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I want to find a minimal triangulation of torus in $\mathbb{R}^3$

To do this we need $14$ triangles How can we construct the triangulation ?

(cf. 35p. in the book From Euclid to Alexandrov a guided tour - Petrunin and Yashinski)

  1. I do not want a proof but triangulation

  2. I find that minimal triangulation for $\mathbb{S}^2$ is $4$

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I don't think the answer above is a valid triangulation of the torus, for there would be two 1-dimensional simplices connecting the vertex of the square and the midpoint of each edge of the square. Actually it is two edges smaller than the minimum triangulation possible. Here is my solution:

enter image description here

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  • $\begingroup$ I want to know exactly why you don't think the above is valid : (1) there would be two 1-dimensional simplices connecting the vertex of the square and the midpoint of each edge of the square => I agree (2) Actually it is two edges smaller than the minimum triangulation possible => I can not understand what you mean $\endgroup$
    – HK Lee
    Apr 3 at 12:10
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Here this is a solution : enter image description here

(cf. https://mathoverflow.net/questions/96988/acute-triangulation)

I will sketch the reason why this is in fact a triangulation : Note that we must show that there are no two triangles $F_1,\ F_2$ sharing three vertices

Note that upper five triangles share one vertex. If $F_1$ is one of the five triangles and $F_1,\ F_2$ share three vertices, then $F_2$ is also one of the five.

Any two of six vertices on the five do not coincide.

Hence remaining last choice for $F_1$ is one of the remaining 4 triangles.

Note that $F_2$ is also one of the remaining 4 triangles. For convenience assume that $ (0,0),\ (0,1),\ (1,1),\ (1,0) $ are vertices for a square. If $F_1$ contains $(0,0)$, then $F_1$ contains an interior point in the square Hence since $F_2$ must contain the interior point, $F_2$ contains $(0,0)$. But mid points of side of square in $F_1,\ F_2$ do not coincide.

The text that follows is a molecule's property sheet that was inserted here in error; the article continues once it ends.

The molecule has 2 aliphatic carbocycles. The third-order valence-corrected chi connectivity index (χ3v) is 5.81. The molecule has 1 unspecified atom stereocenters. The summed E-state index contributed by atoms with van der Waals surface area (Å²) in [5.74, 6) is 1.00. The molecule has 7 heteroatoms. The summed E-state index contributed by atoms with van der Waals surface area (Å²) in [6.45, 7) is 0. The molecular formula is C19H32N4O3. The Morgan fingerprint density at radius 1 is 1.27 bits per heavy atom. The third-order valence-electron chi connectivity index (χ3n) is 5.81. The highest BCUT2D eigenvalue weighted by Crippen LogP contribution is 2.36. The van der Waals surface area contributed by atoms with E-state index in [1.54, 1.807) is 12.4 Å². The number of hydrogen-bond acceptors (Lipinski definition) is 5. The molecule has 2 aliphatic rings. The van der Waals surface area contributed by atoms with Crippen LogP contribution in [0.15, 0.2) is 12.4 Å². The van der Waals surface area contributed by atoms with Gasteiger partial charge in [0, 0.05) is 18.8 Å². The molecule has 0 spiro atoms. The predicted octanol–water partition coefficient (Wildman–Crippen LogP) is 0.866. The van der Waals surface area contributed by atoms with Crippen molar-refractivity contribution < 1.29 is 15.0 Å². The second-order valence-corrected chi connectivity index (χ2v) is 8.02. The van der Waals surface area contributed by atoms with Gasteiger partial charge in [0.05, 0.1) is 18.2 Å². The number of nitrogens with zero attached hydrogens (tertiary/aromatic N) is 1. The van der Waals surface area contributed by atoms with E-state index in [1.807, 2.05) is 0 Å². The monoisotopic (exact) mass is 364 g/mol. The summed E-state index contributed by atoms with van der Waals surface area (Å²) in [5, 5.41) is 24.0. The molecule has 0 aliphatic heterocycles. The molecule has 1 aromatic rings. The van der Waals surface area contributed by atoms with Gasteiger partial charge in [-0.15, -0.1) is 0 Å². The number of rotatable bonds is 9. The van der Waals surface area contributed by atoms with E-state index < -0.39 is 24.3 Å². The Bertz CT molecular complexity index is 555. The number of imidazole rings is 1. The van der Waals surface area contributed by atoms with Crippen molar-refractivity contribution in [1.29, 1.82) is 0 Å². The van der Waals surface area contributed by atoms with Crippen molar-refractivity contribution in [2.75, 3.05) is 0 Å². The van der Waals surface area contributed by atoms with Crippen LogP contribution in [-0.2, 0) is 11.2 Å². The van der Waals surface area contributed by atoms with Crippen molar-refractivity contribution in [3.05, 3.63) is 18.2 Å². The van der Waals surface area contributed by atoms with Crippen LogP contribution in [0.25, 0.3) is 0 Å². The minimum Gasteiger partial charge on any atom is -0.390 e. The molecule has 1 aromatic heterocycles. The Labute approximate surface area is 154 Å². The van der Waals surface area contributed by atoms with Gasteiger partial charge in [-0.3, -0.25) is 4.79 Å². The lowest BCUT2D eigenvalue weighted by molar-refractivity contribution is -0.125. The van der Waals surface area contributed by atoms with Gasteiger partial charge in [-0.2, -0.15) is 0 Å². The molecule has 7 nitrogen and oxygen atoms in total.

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    $\begingroup$ I don't believe this is a triangulation. The edges of a triangulation should form a simple graph (since otherwise it would not be a simplicial complex). The answer from @Greywhite is correct in pointing out that you have double edges connecting the corners of your outer square to the midpoints of its sides. $\endgroup$
    – Brantley
    May 7 at 21:26
  • $\begingroup$ I have double edges ?? If we choose one edge in side, then it is used in different two triangles ? Am I understanding your point correctly ? $\endgroup$
    – HK Lee
    May 8 at 5:41
  • $\begingroup$ I think that the above triangulation satisfies the following : If we have two triangles ABC, DBC sharing an edge BC in the posting, then a point A is not a point D. $\endgroup$
    – HK Lee
    May 8 at 5:44
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    $\begingroup$ I agree that the triangles are uniquely determined by their vertices, but that is not enough to make it a triangulation. The edges must be uniquely determined by their vertices as well. For instance, consider the vertex in the middle of the right hand side. Both vertical edges coming out of this vertex attach to corners of the square, which are identified. That's what I mean by "double edge". $\endgroup$
    – Brantley
    May 9 at 17:52

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